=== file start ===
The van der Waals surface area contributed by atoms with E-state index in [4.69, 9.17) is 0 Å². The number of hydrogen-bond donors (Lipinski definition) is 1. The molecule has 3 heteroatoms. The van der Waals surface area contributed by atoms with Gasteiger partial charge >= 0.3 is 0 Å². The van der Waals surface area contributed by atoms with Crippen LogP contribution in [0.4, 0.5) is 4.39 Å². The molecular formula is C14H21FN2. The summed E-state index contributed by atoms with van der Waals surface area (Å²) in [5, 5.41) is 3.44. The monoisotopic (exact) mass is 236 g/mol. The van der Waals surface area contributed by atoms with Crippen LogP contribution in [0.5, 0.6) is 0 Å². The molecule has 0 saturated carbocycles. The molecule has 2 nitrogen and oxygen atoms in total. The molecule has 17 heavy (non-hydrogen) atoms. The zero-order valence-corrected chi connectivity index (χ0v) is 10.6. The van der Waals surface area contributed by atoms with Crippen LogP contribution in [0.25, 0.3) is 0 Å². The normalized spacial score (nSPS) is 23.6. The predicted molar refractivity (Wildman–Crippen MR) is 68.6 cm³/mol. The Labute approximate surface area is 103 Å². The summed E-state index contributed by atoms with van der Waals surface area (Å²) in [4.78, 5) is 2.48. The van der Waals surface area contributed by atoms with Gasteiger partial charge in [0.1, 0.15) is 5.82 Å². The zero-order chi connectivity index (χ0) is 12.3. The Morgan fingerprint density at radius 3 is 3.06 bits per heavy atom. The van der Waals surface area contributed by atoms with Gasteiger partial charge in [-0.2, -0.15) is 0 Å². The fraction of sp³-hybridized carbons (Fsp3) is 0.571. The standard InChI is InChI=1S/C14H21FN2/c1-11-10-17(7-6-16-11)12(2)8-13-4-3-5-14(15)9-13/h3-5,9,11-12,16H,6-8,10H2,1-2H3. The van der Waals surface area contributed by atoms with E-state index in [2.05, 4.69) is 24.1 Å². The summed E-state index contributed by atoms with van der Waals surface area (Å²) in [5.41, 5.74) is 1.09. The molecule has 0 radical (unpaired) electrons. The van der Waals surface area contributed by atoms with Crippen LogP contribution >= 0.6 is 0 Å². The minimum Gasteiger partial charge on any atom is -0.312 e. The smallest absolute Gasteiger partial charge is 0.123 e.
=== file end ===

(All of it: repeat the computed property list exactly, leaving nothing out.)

The van der Waals surface area contributed by atoms with E-state index in [4.69, 9.17) is 0 Å². The number of hydrogen-bond donors (Lipinski definition) is 1. The molecule has 3 heteroatoms. The van der Waals surface area contributed by atoms with Gasteiger partial charge >= 0.3 is 0 Å². The van der Waals surface area contributed by atoms with Crippen LogP contribution in [0.4, 0.5) is 4.39 Å². The molecular formula is C14H21FN2. The summed E-state index contributed by atoms with van der Waals surface area (Å²) in [5, 5.41) is 3.44. The monoisotopic (exact) mass is 236 g/mol. The van der Waals surface area contributed by atoms with Crippen LogP contribution in [0.5, 0.6) is 0 Å². The molecule has 0 saturated carbocycles. The molecule has 2 nitrogen and oxygen atoms in total. The molecule has 17 heavy (non-hydrogen) atoms. The zero-order valence-corrected chi connectivity index (χ0v) is 10.6. The van der Waals surface area contributed by atoms with Crippen LogP contribution in [0.25, 0.3) is 0 Å². The normalized spacial score (nSPS) is 23.6. The predicted molar refractivity (Wildman–Crippen MR) is 68.6 cm³/mol. The Labute approximate surface area is 103 Å². The summed E-state index contributed by atoms with van der Waals surface area (Å²) in [4.78, 5) is 2.48. The van der Waals surface area contributed by atoms with Gasteiger partial charge in [0.1, 0.15) is 5.82 Å². The zero-order chi connectivity index (χ0) is 12.3. The Morgan fingerprint density at radius 3 is 3.06 bits per heavy atom. The van der Waals surface area contributed by atoms with Gasteiger partial charge in [-0.2, -0.15) is 0 Å². The fraction of sp³-hybridized carbons (Fsp3) is 0.571. The standard InChI is InChI=1S/C14H21FN2/c1-11-10-17(7-6-16-11)12(2)8-13-4-3-5-14(15)9-13/h3-5,9,11-12,16H,6-8,10H2,1-2H3. The van der Waals surface area contributed by atoms with E-state index in [2.05, 4.69) is 24.1 Å². The summed E-state index contributed by atoms with van der Waals surface area (Å²) in [5.41, 5.74) is 1.09. The molecule has 0 radical (unpaired) electrons. The van der Waals surface area contributed by atoms with Crippen LogP contribution >= 0.6 is 0 Å². The minimum Gasteiger partial charge on any atom is -0.312 e. The smallest absolute Gasteiger partial charge is 0.123 e.